Such services are able to help reduce the number of calls to a call centre, reducing waiting times, enhance the customer experience and even reduce the number of required operators – saving money. Chat Bots, in some instances, have become so realistic, it’s sometimes now difficult to distinguish between human and AI.
Here’s some examples of where chatbots have had a significant positive outcome for businesses:
- 1–800-Flowers: reported that more than 70 per cent of its Messenger orders derived from new customers!
- Sephora: increased their makeover appointments by 11 per cent via their Facebook Messenger Chatbot.
- Nitro Café: increased sales by 20 percent with their Messenger chatbot which was designed for easy ordering, direct payments and instant two-way communication.
- Sun’s Soccer: Chatbots drove nearly 50 per cent of its users back to their site throughout specific soccer coverage; 43 percent of chatbot subscribers clicked through during their best period.
- Asos: increased orders by 300% using Messenger Chatbots and got a 250 per cent return on Spend while reaching 3.5x more people.
AI is also being used to help monitor company perception from customers on social media in real time, or to assess, for example, the views and opinions of a company, the service provided or perhaps a new ad campaign or a new product offered. The analysis provided from the feedback received can be used to help a company to acknowledge and rectify and misgivings and gain a greater insight into its audience.
Whilst language translation technology has existed since the 1950’s, the evolution of AI powered voice to text, text to voice and voice to voice technology has reached speed and accuracy levels that enable language barriers to be all but completely removed. Microsoft and Google are two of the leaders in this space, providing the service as an on tap services for businesses and developers alike
Personalised News Feeds
Statistically, on average there are more than two millions news stories published online every single day. Facebook, a social media site with more than 2.23 billion users (more than a quarter of the planet’s population), uses AI to understand you as an individual, viewing your preferences, posts, shares and likes to provide a personalised news feed.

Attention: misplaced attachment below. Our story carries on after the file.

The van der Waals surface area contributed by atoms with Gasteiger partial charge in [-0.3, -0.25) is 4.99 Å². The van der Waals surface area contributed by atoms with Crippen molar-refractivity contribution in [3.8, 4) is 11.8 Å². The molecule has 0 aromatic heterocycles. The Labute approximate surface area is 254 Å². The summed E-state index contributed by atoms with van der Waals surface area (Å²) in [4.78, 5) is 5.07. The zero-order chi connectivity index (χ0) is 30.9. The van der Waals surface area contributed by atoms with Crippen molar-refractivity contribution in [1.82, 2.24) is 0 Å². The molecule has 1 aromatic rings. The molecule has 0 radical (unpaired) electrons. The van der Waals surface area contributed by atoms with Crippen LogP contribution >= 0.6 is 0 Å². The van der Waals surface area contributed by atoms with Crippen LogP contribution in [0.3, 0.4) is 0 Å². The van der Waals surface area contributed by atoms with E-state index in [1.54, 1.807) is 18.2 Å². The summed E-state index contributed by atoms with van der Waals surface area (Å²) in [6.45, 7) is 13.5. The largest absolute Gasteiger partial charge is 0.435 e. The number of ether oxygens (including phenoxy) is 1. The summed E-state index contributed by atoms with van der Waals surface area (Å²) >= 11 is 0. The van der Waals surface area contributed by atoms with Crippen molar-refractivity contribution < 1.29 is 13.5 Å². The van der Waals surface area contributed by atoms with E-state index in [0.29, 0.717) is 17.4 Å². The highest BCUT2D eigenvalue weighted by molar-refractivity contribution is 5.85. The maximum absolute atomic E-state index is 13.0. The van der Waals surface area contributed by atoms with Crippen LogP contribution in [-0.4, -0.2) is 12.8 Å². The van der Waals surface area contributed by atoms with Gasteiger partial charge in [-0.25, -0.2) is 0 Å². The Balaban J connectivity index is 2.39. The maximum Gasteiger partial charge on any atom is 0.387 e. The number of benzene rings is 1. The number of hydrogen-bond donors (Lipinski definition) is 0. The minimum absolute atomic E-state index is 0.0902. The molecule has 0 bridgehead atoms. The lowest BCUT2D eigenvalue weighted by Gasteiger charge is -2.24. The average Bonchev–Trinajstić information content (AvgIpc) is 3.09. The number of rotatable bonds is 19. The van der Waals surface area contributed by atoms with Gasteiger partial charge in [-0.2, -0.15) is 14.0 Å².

With shoppers spending more online than ever, it’s becoming increasingly vital for companies to ensure every opportunity is maximised and that customers find what they want and even things they didn’t want. To help support, online companies are able to create a digital profile of each customer, monitoring their account for buying history and items viewed. This enables it to make recommendations it believes are relevant to the customer, whilst also sending reminders (via email or via other websites where it has advertising space) that an item is still in stock and/or any offers to help seal the deal.
AI technology is also being used to help retailers manage their current and future stock levels and predict increased demand by taking into account things like the weather and local events. For example, if the weather is expected to be hot, additional stock on water, meats and BBQ’s may be suggested (or automatically ordered), whilst cold weather might suggest more umbrellas and waterproofs.
AI is transforming security, particularly in the financial space, with AI rather than humans, able to monitor suspicious spending activities 24/7, placing immediate blocks on transactions (online or physical). Financial institutions are even using past information (data) to help determine decisions, such as a credit check or mortgage or bank loan application, are accepted or declined.
In 2016, it was estimated that attacks on individual companies in the UK surpassed 230,000. On average, 1,000 company firewalls were breached, despite having what might have been considered the appropriate security measures in place. With cyber attacks becoming ever more sophisticated and changing by the day, AI can be used to monitor a company’s entire network 24/7, identify anything out of the ordinary and either killing it immediately, or halting it for further inspection.
AI is also able to detect unusual activity from members of staff, such as accessing information (a file or document) for the first time – again, either preventing it from being accessed or immediately alerting others.
The days of poor, grainy, black and white tape recorded CCTV is starting to be replaced, with HD, connected cloud based models, able to view and analyse what they’re seeing. In the event of something suspicious, alerts can be sent to the appropriate personnel, whilst sophisticated recorded facial recognition technology, could help alert teams (i.e in retail) of when a known shoplifter has entered the store or area.
AI in robotics is beginning to see increasing levels of adoption within customer services and teaching environments.
Robots, capable of identifying their surroundings (i.e an obstacle, adult, child) have been used to provide additional support within hotels and hospitality, using speech recognition to answer questions from customers.